The same year, he also became God’s voice (in a different way) in The Word (1978), a really interesting mini-series (and kind of television horror story), in which he is hired by publishers to check the veracity of a new set of biblical documents that seem to provide a first hand account of the Christ, and that might finally authenticate the story of Jesus. However, his investigations reveal a far more complex story that involves conspiracy and deceit, although his ‘truth’ is eventually rejected and the ‘fake’ documents are finally accepted as genuine. The effect seems to be no less than the creation of a new society based upon virtually universal faith; but also one that is as much a dystopia as a utopia, given that it is not only based on a lie but also on faith rather than doubt. Here, of course, Janssen’s persona is perfect for the final revelation and the whole story works around that familiar suggestion that it is the struggle with doubt that is ultimately meaningful and valuable, rather than blind or uncritical faith. The mini-series even implies that the ‘faith’ on which the new society is based is actually a kind of mindless conformity and the ends up feeling like something from a remake of Invasion of the Body Snatchers, or one of those Star Trek episodes where the crew of the Enterprise encounters a Utopia but decide that paradise must be destroyed in order to stop people wandering around in a blissful daze.

After discussing The Word, I am eager to re-see it and wish I was writing about that, rather than Moon of the Wolf, which really isn’t that great, although it certainly has its pleasures.

Anyhow, the story involves a body that is found badly mauled and the local sheriff (Janssen) starts to investigate. As suspects start to emerge, the nature of the attack looks increasingly strange and anyone in the audience who has any familiarity with this kind of thing soon begins to catch on (if the title hadn’t already alerted them) that a werewolf is on the loose. But who is it? Suspicion is directed at various characters, although the brother and sister of a wealthy, local family seem to be central to events. This couple is played by Bradford Dillman and – you guessed it – Barbara Rush.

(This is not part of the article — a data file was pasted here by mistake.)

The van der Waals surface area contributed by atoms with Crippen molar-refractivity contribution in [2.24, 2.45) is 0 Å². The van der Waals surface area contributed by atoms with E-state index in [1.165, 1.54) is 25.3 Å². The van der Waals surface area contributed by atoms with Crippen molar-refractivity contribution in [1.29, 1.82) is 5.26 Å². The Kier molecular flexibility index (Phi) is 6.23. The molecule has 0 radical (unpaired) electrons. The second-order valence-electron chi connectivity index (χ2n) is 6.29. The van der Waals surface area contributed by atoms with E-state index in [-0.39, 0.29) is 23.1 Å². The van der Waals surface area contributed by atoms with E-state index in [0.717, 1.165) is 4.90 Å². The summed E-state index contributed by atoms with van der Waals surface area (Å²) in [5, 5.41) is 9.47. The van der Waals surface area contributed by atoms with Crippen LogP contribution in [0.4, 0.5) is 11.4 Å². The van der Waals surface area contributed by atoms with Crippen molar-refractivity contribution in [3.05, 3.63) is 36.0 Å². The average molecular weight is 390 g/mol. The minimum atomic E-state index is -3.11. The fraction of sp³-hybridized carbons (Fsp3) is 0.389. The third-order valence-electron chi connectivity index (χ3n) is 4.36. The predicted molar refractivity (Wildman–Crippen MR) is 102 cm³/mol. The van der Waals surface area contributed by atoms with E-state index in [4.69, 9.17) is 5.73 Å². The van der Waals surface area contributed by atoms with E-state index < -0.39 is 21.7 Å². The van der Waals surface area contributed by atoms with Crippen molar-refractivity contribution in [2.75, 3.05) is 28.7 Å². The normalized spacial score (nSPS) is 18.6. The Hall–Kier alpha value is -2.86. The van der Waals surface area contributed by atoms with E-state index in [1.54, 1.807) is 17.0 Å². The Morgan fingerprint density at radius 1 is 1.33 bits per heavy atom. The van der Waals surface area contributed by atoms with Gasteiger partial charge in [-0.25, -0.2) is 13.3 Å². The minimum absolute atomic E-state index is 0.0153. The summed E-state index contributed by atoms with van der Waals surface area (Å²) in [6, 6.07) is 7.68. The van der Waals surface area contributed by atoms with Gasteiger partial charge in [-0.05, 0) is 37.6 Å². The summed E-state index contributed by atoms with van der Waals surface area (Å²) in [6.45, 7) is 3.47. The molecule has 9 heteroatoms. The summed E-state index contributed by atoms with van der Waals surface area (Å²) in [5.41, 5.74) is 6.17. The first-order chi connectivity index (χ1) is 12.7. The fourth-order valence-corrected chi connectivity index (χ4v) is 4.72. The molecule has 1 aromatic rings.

Also, Rush and Janssen’s characters clearly have chemistry in the story, and one of the nice thing about 1970s television was that, unlike the cinema of the period, it was happy to provide roles for women like Rush who was in her mid-1940s at the time, roles in which they were not only leading ladies but were also supposed to be sexual beings with a past.

There isn’t a lot else to say about the plot, without giving the game away, but I should probably add that the creature effects are predictably awful (which never put me off a monster movie) and that the local color is excellent. Rather than simply being filmed in LA on studio lots, it uses a lot of Louisiana locations that give the rather slight story a considerable sense of atmosphere. Yes, there is a noticeable absence of explicit gore but that wasn’t what made-for-television horror films were all about. They excelled in atmosphere and suspense, qualities that are central to most of the classics of the type: Duel, The Night Stalker, etc.

And it is this quality that the stars also bring to the film. Janssen was capable of drenching a story with atmosphere without appearing to doing anything – not talking, moving, or anything at all. Similarly, Bradford Dillman is a fantastic character actor who was everywhere in the 1970s (he even ends up in Joe Dante’s wonderful Piranha)  but has never seemed to get the credit that he deserves. He seems to have a permanent aura of self-disgust born of corruption or compromise, an aura that works perfectly in this story. Oh, and Barbara proves fascinating, too – obviously – and she conveys a peculiar mixture strength and vulnerability (or should I say fragility). After my last entry, Kevin Heffernan (author of the wonderful Ghouls, Gimmick, and Gold) rightly observed on facebook that Rush ‘is a *huge* part of why Nick Ray’s BIGGER THAN LIFE works as beautifully as it does. Her quiet, terrified defiance of steroid-crazed patriarch James Mason is what keeps the film from tipping over into bathos and unintentional comedy’. He is absolutely right, and I love that phrase: ‘quiet, terrified defiance’. Anyhow, it is a similar balance of conflicting elements that makes her perfect for this story, too, so that it remains uncertain, right up until the final revelation, whether she is a potential monster or victim.